In early March of this year for instance, on a project with the International Futures Forum located in the U.K, I met with the Executive Director of one of Britain's leading arts organizations.  Our conversation explored the role of the arts organizations in developing on a cultural level the psychological capacities needed to thrive in the new 21st century contexts.  We were looking at his organization as a model partnership site to learn how institutions can become incubators to  "grow" people whose psychological development could fit them to thrive as persons who will be at home in this new world.  The Director knows that his responsibility to help people grow themselves into a new psychology is more than to the artists in his company, but is to all his employees and to a wider world that is out of balance. He understands the value of not knowing, of sitting in the messiness with what Fritz Perls called the "creative indifference" needed to attend to and meet the emergence of what has never yet been. Only for the Director this is no longer an individual "heroic artist" kind of thing.  For him it is the humbling recognition that the road to a new civilization, if we find it will be made not in the theoretical or the abstract, but in the walking.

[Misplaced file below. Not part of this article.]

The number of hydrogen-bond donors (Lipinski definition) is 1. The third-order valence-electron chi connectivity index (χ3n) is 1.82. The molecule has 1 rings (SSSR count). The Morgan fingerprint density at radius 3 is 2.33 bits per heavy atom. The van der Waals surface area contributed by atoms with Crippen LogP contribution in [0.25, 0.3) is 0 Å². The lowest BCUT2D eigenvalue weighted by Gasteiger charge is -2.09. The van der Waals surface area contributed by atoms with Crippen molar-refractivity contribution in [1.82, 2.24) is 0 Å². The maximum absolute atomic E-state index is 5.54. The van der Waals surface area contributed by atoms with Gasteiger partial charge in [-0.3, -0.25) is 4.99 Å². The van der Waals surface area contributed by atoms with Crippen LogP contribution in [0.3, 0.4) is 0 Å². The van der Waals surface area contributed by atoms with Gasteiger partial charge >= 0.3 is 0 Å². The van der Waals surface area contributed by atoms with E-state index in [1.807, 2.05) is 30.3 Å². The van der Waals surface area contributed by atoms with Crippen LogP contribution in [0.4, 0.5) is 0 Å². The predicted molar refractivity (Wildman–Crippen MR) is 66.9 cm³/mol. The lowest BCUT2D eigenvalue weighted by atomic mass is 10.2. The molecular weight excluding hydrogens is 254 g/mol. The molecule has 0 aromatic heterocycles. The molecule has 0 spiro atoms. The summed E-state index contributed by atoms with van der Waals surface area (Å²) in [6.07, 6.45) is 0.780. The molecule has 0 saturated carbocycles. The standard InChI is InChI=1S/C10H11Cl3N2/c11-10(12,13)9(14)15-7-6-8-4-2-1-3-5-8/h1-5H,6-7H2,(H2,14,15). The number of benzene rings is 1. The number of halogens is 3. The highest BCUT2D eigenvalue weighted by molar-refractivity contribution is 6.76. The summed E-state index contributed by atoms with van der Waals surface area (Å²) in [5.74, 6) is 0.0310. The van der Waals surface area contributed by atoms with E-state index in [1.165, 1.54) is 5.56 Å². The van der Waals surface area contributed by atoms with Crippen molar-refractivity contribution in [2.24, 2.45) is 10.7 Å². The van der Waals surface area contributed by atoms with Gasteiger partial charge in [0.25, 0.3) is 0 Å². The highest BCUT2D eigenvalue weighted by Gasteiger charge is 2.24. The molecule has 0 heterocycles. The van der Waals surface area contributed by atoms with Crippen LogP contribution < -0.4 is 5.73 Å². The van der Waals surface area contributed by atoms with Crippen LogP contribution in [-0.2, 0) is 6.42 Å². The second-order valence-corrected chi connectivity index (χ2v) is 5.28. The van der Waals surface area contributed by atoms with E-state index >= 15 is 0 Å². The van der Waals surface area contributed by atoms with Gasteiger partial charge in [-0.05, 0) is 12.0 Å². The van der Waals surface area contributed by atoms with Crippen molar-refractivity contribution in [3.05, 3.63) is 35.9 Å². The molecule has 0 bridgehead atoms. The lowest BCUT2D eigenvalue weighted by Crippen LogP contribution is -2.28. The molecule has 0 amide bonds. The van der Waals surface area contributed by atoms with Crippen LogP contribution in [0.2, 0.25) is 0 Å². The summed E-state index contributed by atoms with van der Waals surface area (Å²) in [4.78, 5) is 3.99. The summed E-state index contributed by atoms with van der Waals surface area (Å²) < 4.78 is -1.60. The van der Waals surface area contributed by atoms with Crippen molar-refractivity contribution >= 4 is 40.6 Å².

A combination of big picture vision and concrete actions on the ground has been the focus of my life as a humanistic psychologist. Though I spent many rich years as a psychotherapist, I now seek to learn how we can link the micro world –the inner life of unique individuals— with what we need to know about macro scale processes of culture, society and ecology.  We need a humanistic social psychology that will honor the complexity of individual beings, but at the same time consider the larger social forces that can humanize or dehumanize and make the manifestation of individual fulfillment either more likely or more difficult.

I know that many of our members are engaged in work beyond the consulting office.  But I find it sad that so far it plays little role in our conferences, curriculum, listserv conversations, journal publications, dissertation topics. When psychologists are quoted in the media, discussing issues of public importance, it is far more likely to be a neuroscientist or cognitive behaviorist than a humanistic psychologist who is quoted.